Nibbles: When one piroshki source closes, another pelmeni maker provides



One of the final chicken piroshkis made by Royal International Cuisine, a Russian eatery that closed this week in Aurora.  (Marla R. Keown/Aurora Sentinel)
One of the final chicken piroshkis made by Royal International Cuisine, a Russian eatery that closed this week in Aurora. (Marla R. Keown/Aurora Sentinel)

AURORA –  I finally visited Royal International Cuisine last week for some classic stuffed cabbage rolls and a chicken piroshki (above), only to find that the small Russian eatery at 13736 E. Quincy Ave. was closing on Jan. 27 after five years in business. A Vietnamese eatery is planned for that space. The Royal International folks said they hope to reopen their restaurant at another location.

Luckily, diverse Eastern European edibles are available in restaurants and shops in the Aurora metro area if you poke around a bit.

A good first stop is Europa Grocery, 13728 E. Quincy Ave., a small shop with a big selection of packaged foods from Russia, Ukraine, Lithuania and elsewhere including heavy breads, frozen dumplings and great chocolate bars.

For a breathtaking selection of European cured meats, there is Solomon’s Grocery & European Deli, 1939 S. Havana St. Sample Estonian summer sausage, Lithuanian bacon, smoked pork loin and hunter’s sausage. The store also sells dried fish, heavy-duty rye bread and Eastern European jams, pickles and cookies.

For nearby dining, tasty schnitzel, latkes, vereniki and pelmeni are on the menu at Little Europe, 1842 S. Parker Rd. in Denver.

I’m also a big fan of the two Sawa Meat & Sausage shops (Wheat Ridge and Denver) for such sandwich makers as garlic sausage, knockwurst, Cracov salami and head cheese. At Arvada’s Royal Bakery I can find paczki – Polish doughnuts – and other Euro-centric pastries and breads.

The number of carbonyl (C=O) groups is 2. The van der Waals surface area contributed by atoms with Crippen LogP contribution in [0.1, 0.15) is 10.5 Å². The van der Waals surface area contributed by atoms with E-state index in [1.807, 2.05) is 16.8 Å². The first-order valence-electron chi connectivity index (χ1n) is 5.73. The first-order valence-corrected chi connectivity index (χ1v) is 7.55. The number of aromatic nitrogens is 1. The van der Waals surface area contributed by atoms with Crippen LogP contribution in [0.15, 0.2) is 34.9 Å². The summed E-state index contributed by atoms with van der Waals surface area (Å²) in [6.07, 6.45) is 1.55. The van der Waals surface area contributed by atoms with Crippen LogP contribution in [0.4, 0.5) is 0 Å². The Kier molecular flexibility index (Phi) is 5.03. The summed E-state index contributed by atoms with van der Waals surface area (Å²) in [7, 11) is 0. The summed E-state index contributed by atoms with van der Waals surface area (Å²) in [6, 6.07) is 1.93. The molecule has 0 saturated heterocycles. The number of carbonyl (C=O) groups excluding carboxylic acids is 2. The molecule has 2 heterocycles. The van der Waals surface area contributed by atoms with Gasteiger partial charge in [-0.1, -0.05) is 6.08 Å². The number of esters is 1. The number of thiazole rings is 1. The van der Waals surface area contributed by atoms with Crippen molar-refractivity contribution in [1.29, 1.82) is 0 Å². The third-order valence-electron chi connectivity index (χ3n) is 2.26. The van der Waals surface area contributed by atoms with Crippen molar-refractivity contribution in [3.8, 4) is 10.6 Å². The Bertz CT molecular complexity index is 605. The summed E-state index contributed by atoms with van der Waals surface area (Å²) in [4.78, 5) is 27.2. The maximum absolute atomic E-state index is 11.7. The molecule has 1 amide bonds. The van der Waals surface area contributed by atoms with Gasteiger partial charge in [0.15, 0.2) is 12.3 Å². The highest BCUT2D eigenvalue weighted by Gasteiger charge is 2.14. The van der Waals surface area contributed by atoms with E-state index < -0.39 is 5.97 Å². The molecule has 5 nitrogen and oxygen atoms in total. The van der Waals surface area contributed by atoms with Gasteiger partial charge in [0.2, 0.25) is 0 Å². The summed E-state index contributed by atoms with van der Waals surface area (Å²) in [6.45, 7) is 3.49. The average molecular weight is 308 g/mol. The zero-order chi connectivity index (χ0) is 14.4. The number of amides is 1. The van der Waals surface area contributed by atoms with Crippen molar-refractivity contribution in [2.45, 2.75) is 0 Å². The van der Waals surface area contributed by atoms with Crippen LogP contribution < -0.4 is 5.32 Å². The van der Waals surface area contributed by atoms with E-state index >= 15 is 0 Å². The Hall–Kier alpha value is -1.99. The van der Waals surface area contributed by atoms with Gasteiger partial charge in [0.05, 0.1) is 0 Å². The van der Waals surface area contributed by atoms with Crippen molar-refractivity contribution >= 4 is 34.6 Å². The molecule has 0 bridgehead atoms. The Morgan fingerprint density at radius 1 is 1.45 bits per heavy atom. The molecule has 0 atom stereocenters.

Stretch your travel envelope a little and you can investigate the Eastern eats at Red Square Euro Bistro, Polished Tavern, Budapest Bistro and Sobo 151 in Denver, Golden Europe (Arvada) and Cracovia (Westminster). Further Russian and Eastern tastes are available at M & I International Market, European Mart, and East Europe Market in Denver.



Aurora’s Seoul Korean BBQ and Sushi, 2080 S. Havana St., has opened a second location at Northglenn Market Place, 311 W. 104th Ave. … Hall Brewing recently began bottling its debut stout, IPA, and red ale at its Parker farmhouse brewery. Bombers are available at local liquor stores and Hall brews are on tap at Cedar Creek Pub in Aurora. Information: … Longmont-brewed Oskar Blues Ten FIDY came in 32nd, Denver-brewed Great Divide Espresso Oak Aged Yeti Imperial Stout was in 43rd and Boulder-bottled Avery Uncle Jacob’s Stout ranked 45th in’s list of the top 50 beers in the world for 2013. No. 1 is Belgium-brewed Westvleteren X11.



A reader shared the following canned meat missive after seeing my recent Nibbles column about Spam:

“I secretly love Spam, with Miracle Whip on white bread. I lived for several years in Austin, Minnesota, where the Hormel Factory was. It gave off a very bad odor at times. We would play outside and my Dad would always say, ‘Smells like Liverwurst today,’ or, ‘Smells like Spam today,’ and us kids would laugh. This was the early ’70’s and my Mom used to put Spam in our lunches. I would never even consider serving Spam to my kids – they hate it, which is sad.”

(To see the original Nibbles column:



“I think it is ridiculous that a soldier back from Afghanistan can’t buy a beer if he/she is 20. You can go to war for your country, vote for president — some even vote intelligently — get married, enter into contracts, but oh no, you can’t buy a beer.” – Colorado State Sen. Greg Brophy, whose bill would allow parents to buy a drink for their 18- to 21-year-old child.


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